The shift lock is the mechanism that keeps the gear shift stuck in PARK unless the ignition is on and the foot brake is depressed. There is also a manual override button, I guess intended for allowing the shift to neutral for towing etc even when the car is switched off.
For some time now, we’ve been resorting to the manual release button because the automatic mechanism doesn’t work. (2003 Nissan March)
The mechanism is pretty simple. Circuit diagram here: Micra K12 manual page 3912 on manuals.co . There is a solenoid (black/white wires) in series with the brake switch, and a microswitch (blue/white wire) that is closed when the shifter is in Park.
Getting access to the mechanism is a matter of removing two screws either side of the centre cover at the rear (push seats forward to access). Lifting the cover from the back will pop out the two clips at the front.
Using a continuity tester I found the microswitch wasn’t closing when the shifter was in park. However, pressing it more firmly caused it to close. Probably the plastic cam that presses the switch has finally worn too much.
I fixed this by moving the shift out of Park, and carefully bending the microswitch lever up towards the cam. The above photo shows it closed now.
Our Kenwood HB720 hand blender suddenly stopped working. The punchline of this post is that inside its excruciatingly-difficult-to-dismantle mechanism (i.e. never intended to be repaired), it includes a fuse, which had blown. This post will be updated to give the details about how to take the machine apart, and whether I managed to reassemble it after replacing the fuse.
So, if “the motor is broken” on yours, it may just be the fuse that has blown.
One sign that the fuse is probably blown is that a diode test with +ve on phase, -ve on neutral shows open circuit when the Turbo button is pressed (this button bypasses the speed controller, and connects mains power via a bridge rectifier to the DC motor).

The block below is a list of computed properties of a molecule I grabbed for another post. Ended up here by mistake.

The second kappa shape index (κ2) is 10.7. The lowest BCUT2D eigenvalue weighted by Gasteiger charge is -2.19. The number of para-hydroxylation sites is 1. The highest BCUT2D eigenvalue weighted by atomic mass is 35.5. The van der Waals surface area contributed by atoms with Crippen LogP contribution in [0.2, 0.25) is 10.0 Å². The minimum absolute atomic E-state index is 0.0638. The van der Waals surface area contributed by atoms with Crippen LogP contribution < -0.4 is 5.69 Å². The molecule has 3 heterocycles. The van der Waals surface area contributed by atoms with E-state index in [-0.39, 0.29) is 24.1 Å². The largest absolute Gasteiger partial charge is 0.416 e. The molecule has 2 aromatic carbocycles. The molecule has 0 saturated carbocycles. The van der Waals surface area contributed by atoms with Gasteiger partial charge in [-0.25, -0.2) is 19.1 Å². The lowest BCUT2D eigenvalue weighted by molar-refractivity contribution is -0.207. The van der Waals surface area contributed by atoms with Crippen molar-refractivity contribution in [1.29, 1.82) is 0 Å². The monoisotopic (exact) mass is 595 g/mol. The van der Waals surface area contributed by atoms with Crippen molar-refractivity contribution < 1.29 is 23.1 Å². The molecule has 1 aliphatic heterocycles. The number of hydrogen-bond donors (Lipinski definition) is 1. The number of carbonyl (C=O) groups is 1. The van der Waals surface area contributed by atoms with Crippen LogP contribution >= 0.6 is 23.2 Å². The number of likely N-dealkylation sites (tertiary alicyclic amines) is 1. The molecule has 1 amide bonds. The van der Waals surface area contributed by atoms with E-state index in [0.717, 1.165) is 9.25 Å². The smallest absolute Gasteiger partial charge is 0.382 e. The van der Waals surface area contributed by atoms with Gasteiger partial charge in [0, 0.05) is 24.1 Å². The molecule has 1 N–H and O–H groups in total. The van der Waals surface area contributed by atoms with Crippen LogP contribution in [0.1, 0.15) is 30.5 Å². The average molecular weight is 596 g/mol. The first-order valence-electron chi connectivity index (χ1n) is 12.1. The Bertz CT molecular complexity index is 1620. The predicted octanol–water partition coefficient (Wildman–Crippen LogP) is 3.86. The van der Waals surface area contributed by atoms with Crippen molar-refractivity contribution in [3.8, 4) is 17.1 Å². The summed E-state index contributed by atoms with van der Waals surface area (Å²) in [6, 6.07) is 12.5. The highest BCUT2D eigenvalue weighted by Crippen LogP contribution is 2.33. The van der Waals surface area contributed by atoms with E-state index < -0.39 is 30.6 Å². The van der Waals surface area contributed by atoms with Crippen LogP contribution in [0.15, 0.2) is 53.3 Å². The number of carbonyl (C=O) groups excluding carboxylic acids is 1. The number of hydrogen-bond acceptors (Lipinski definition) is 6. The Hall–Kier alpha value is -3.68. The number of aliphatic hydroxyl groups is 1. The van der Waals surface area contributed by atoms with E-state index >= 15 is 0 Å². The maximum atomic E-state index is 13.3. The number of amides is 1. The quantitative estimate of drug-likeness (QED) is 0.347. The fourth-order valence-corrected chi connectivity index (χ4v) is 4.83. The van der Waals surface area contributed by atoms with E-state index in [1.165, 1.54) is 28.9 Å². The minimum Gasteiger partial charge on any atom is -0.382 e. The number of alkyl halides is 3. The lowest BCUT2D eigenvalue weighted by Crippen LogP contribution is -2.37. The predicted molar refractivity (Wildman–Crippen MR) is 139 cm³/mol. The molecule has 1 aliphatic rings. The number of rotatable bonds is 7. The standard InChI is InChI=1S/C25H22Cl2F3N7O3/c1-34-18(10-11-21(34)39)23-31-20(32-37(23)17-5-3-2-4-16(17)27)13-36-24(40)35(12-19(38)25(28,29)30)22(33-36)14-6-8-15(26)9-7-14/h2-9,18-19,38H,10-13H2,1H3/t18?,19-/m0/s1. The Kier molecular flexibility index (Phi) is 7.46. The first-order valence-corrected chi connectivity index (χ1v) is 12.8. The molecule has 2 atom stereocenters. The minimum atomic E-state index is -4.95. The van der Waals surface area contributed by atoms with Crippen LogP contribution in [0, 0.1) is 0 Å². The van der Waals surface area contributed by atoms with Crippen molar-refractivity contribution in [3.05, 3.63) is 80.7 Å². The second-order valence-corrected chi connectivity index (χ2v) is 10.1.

Tricky. There are a couple of videos purporting to show how to dismantle it, but I reckon they both are filmed after the unit has been dismantled and reassembled.
First remove the drive-end cover. This is held in place by three hooks on the inner plastic part, that engage with square holes on the cover. One is above the ejector wedge on the side without the number stamped on it. The others are 120 degrees round from that. You might be able to get this cover off just by pulling very hard, but otherwise probe with a small screwdriver(s) to push the hooks inwards and disengage them.
The inner part is glued or welded in to the body. This thing is a prick to get out. I attacked it with a screwdriver and a scalpel, and still it looks fairly munted.
Carefully prise off the speed control knob at the cord end. This reveals 4 screws, to be removed. Turn over the plastic circle with the cog and undo the 2 screws to release the cord clamp. Slide the knob and clamp up the cord.
Now push on the plastic tray holding the circuit board, pull on the motor shaft to remove the motor + speed control assembly.
So here’s the speed controller board
The fuse is inside black heatshrink “FR-H TUBE 125C”. It is soldered to the board.
A strange thing is that the fuse is rated at 1.6A, while the machine is nominally 700W. Unless I’m missing something, 3A at 240V is 720W, so either Kenwood is lying about the power rating, or the fuse rating is too low?
I replaced the fuse with a piece of wire, because I’m not planning to open this up again.
Thanks to need a part, I got the spare parts I needed to repair the food processor. The price was enough to make me wince! : Upper drive belt $19.95, Upper cog $18.95, P&P $7, (+ Hand Blender geared lid $19.95). But a combination of bloodymindedness and marginally OK economics meant I went ahead with this anyway.
The drive belt is a direct replacement, but the toothed pulley is made for a shaft with 2 flats on it.
The new pulley lacks the square nut cage, so I can’t just drill it out for the round shaft. I’ll grind the shaft down instead.
Now lets see if I can remember how this all goes back together.
Then reattach the on/off/speed/pulse switch.
The final step is to put the bottom of the case back on and I’m back in business.